Tech Universe: Friday 1 March

By Miraz Jordan

Stretchy batteries could make it possible to wear smartphones. Photo / Thinkstock
Stretchy batteries could make it possible to wear smartphones. Photo / Thinkstock

AT A STRETCH: Stretchy electronics could make it possible for us to wear all kinds of smart gear. But such things always need a source of power, and that's usually batteries. If the battery doesn't stretch then there's a problem. A team at Northwestern University are on track to solve that problem with a battery that can stretch to 3 times its size without a loss in performance, and also be charged by induction.

The battery, which resembles a sticking plaster, uses islands of energy-storing materials dotted on a stretchy polymer. The wires that connect the pockets of power are looped into S shapes, so they straighten out as the material stretches. Unfortunately the prototype only runs through 20 charge and discharge cycles, so there's a bit of development yet to do. Get ready to wear your smartphone.

HIGH-FLYING PLASTIC: Flying a single engine Cessna from Sydney to London is quite a feat, but Jeremy Rowsell will be doing it on his own, and using an unconventional and untested fuel.

Rather than standard aviation fuel, he'll be using a fuel that's made only from recycled plastic waste. His purpose is to raise awareness about this type of fuel, along with breaking a record or two. If all that waste plastic can be turned into something useful then why aren't we doing it already?

MORE LIGHT AND HEAT: Supermarkets use nearly 10 times as much energy as a normal household. They need to keep food frozen or just cool, shoppers pleasantly warm and the store well-lit. Fraunhofer Institute has developed ways to cut the power bills by 25%, mainly through clever systems for dealing with heating, cooling and light. A combined central refrigeration system takes waste heat from freezers and uses it to warm the store. Surplus heat is turned into cool air through a geothermal heat pump and used to reduce the power required for chillers. Meanwhile, to reduce the energy needed for lighting they had the novel idea of installing windows in the roof. They did fit the skylights out though with microscreens that allow only indirect light to pass through. I bet shoppers spend more under natural light too.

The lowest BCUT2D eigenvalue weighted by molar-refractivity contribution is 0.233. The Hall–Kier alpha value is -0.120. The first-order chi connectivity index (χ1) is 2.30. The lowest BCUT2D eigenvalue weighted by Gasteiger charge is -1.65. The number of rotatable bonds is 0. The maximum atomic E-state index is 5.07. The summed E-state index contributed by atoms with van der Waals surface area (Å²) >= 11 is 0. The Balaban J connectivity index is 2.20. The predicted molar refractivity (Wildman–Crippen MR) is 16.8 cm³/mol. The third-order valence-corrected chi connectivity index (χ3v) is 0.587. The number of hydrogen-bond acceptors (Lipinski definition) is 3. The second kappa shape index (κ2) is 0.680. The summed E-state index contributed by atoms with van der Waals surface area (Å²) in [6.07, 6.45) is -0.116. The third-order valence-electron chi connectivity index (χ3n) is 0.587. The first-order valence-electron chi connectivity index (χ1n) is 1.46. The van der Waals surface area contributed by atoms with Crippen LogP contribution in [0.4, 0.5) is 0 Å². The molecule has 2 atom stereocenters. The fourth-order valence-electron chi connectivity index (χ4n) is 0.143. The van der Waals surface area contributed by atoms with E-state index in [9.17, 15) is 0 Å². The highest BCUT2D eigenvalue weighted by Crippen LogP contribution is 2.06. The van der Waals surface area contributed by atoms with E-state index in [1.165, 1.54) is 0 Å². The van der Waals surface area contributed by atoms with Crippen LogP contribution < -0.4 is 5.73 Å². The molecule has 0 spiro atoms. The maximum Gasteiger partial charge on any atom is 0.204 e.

A NEW LIGHT: Retinitis pigmentosa and other diseases cause the eye's photoreceptors to degenerate and eventually die, which means the person goes blind. Retina Implant, a German company, has developed an artificial retina that may restore some vision. The artificial retina is a 3 millimeter square chip that contains 1,500 photodiodes. Light strikes the diodes which then give off a weak electrical signal. That signal's boosted to allow the wearer to see. A battery behind the ear provides the power. In a study most patients had some limited vision restored, being able to see cutlery, letters, their own hands or the faces of family members. Presumably more diodes means better vision.

A SOUND SUIT: The SpiderSense suit from the University of Illinois uses ultrasonic reflections to alert the wearer to nearby objects or people. The suit has microphones embedded, so when the ultrasound detects someone approaching small robotic arms in the suit exert a growing pressure on the body. The wearer can then feel the pressure and avoid the approaching object. In tests wearers were able to detect someone approaching 95% of the time. With more sensors the suit could have a higher resolution. The creators believe a device like this could be useful for cyclists or for blind people. Is that other 5% you have to worry about.

Miraz Jordan, knowit.co.nz

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